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The Top 4 Business Challenges That Electronic Signatures Solve

Today, most everyone has gone through the timely process of manually sending and receiving hard copies of important documents like forms, contracts, and applications that require your physical handwritten signature and/or initials. If printing and sending multiple sheets of paper with different versions isn't already bad for the environment...when it comes to the validity of those signatures it's also highly insecure and risky for your business. With everything about the traditional document signing process being time-consuming and costly for both businesses and clients...businesses worldwide have started looking for solutions to collect signatures electronically "e-signatures"...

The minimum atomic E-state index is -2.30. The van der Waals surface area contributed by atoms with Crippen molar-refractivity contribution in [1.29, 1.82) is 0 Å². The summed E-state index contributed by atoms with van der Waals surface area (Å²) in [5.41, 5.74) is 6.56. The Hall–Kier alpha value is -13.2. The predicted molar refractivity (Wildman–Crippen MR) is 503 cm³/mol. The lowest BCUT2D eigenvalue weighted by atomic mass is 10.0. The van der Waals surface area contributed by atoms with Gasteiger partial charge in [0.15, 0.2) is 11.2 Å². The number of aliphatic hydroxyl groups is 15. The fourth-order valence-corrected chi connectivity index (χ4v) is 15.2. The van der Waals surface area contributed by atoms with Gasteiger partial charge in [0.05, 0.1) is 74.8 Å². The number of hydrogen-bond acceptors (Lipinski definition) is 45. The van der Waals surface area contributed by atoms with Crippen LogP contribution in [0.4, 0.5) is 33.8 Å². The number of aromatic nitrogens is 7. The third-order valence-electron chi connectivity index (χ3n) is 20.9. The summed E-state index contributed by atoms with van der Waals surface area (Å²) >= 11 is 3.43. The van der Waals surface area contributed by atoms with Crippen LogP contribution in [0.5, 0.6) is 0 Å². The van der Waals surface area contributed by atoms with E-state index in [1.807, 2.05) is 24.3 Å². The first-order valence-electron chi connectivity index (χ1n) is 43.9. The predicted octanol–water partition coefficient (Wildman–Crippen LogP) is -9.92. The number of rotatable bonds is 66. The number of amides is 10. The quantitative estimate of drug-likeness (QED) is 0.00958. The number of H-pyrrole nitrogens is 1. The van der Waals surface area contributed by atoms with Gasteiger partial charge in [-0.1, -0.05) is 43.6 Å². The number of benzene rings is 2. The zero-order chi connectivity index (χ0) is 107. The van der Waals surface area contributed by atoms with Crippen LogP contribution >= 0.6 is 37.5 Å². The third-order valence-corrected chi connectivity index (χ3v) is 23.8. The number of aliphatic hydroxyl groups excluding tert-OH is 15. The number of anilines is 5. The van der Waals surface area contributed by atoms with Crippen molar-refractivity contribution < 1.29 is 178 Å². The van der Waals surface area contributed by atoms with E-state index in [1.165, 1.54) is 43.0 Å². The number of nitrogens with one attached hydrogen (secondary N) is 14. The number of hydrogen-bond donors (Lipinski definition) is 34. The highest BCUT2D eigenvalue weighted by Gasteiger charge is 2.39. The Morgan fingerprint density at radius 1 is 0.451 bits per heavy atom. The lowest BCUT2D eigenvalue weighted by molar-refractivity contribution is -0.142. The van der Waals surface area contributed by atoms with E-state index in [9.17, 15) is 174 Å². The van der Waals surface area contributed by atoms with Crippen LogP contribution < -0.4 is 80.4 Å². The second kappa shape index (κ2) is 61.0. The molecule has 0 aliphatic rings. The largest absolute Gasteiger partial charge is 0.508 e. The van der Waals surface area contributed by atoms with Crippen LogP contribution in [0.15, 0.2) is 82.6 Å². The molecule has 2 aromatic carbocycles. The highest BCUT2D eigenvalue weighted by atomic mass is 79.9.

CM together with a digital contract using CM Sign

Summary: The History & Law Behind Electronic Signatures

Under the Federal Law, both The United States Electronic Signatures in Global and National Commerce (ESIGN) Act, and the Uniform Electronic Transactions Act (UETA) allow for electronic signatures to become *recognized as valid under the U.S. law (*only if and when specific criteria pertaining to the laws are met)....

What is the UETA Act?

UETA, a precursor to the ESIGN Act, was introduced in 1999 and has been adopted by 47 U.S. states, as well as the District of Columbia and the U.S. Virgin Islands.

What is the ESIGN Act?

The ESIGN Act is a federal law that was then passed in 2000 following the UETA Act. Under the ESIGN Act, legal recognition of electronic signatures and records are granted if all parties to a contract choose to use electronic documents and are willing to sign them electronically.